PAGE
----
Ten Worthless Opinons – Iowa Corn 250 Edition
Corn was in evidence at Iowa this past weekend. Coming through the tunnel into the infield at Iowa Speedway for the Iowa Corn 250, you are greeted by a healthy stand of Pioneer corn. Yep, Iowa Speedway uses corn as landscaping. Now that’s what you call sponsor activation. This week’s theme for my WO’s (worthless opinions) is that staple of both human and cattle diets, zea mays. How American is corn? It is the American grain, domesticated right here in this hemisphere. Feel proud, Americans. This corn’s for you.
1. Let’s give a little high fructose corn syrup to the people at Iowa Speedway and the people of Iowa. Not that they need it, though. Iowans are just nice. It’s a Midwest thing. At the race this weekend, people wanted to know where I lived, how I was doing, what I thought about Iowa, and if I was having a good time. As a fellow Midwesterner, I answered all the questions and asked the same ones back. A gentleman even apologized to me when I was told my credentials did not allow pit access on Saturday. I think Iowans could tell me to go to hell and make me look forward to the trip. There’s just something homey about Iowa Speedway. It’s probably the green corn vistas everywhere you look.
2. Is corn oil a lubricant? If so, I think the padre who gave the invocation used a little with the Big Guy to smooth the evening weather. He thanked God for the rain to help the corn, and thanked him again for keeping it away for the IndyCar race. Don’t underestimate these Iowa corn farmers. They know people.
3. After watching this race in person and watching it later on TV, I can only say live is WAY better. Make the drive to Iowa to watch this race. You can see the whole track. It’s a cornucopia of visual delight. Watching Tony Kanaan and Simon Pagenaud work through traffic all evening was racing at its finest. TV can focus on one thing. Being at this race, you can focus on all the battles. Ed Carpenter battled back from a lap down to get into the top ten. The Andretti Autosport drivers were wicked fast all night and aggressive as hell. Watching a pass being set up for two or three laps adds real drama to the racing. Ryan Hunter-Reay’s pass for the win had me twitching in my seat. You get the sense of it on TV; you see it and feel it at the track. Attend your local race. It’s good for the series and good for your soul.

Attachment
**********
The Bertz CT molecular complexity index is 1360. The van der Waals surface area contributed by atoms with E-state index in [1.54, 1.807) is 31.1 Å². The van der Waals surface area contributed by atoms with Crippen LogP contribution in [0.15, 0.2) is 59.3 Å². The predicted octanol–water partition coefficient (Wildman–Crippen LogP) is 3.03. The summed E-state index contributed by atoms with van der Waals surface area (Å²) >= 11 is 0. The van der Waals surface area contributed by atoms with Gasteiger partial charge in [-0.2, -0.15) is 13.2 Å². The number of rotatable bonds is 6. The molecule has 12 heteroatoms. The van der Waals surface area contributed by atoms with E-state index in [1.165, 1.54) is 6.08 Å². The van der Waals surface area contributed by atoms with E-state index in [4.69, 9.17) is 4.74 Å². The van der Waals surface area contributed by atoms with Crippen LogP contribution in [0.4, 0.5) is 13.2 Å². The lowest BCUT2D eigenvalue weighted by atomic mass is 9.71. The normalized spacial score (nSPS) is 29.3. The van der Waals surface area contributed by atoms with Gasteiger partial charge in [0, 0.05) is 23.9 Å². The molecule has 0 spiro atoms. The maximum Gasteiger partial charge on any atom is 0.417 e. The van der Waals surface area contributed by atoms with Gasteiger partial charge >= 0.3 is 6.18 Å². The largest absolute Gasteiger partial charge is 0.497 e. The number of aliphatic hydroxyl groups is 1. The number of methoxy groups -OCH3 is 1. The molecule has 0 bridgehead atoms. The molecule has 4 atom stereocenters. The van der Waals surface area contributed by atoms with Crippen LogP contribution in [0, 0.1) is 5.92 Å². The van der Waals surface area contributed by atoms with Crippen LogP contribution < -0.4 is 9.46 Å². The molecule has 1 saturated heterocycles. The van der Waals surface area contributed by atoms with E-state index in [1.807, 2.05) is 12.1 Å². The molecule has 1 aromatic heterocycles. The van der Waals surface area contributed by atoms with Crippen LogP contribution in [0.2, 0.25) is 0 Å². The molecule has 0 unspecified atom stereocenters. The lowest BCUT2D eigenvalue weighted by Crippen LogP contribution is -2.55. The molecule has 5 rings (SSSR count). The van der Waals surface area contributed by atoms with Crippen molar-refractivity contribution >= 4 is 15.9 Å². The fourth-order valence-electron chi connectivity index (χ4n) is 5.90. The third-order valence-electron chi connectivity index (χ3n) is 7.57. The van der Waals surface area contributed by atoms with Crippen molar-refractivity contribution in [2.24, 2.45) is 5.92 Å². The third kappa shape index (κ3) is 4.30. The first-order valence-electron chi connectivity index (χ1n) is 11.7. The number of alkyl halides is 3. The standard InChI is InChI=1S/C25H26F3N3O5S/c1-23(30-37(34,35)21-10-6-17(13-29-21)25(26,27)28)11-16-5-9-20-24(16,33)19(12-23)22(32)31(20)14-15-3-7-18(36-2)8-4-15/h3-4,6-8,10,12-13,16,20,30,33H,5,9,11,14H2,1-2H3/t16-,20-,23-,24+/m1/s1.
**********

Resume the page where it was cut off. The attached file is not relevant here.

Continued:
4. Open up a jar of corn liquor for the pit reporters on NBS Sports. Townsend Bell brings it. He knows the drivers, the cars, and racing. His questions on race set-ups and balance with Dario added insight. And Dario’s answers were informative. The thin line being treaded here is whether the Q and A is sometimes a little too esoteric. In other words, does the technical jargon go over the head of someone not versed in the minutia of mechanics? Even of it does, I would have to say it is balanced out by the SFHRacing home movies of Josef Newgarden sleeping on the couch and riding a Jet Ski. IndyCar offers a little insight for everyone, I guess.
5. Robin Miller is the corn pone king. His jokes are lame, and he lacks the presence and delivery of a good TV guy, but I love him. He knows everyone in the paddock and the drivers respond to the fact that he is knowledgeable and interested in their opinions. Plus, he is trying to get the foreign drivers to hop in sprint cars. Now that is something I would pay to see. Walking through the garage area at Iowa, you see just how hard RM and the other TV guys work.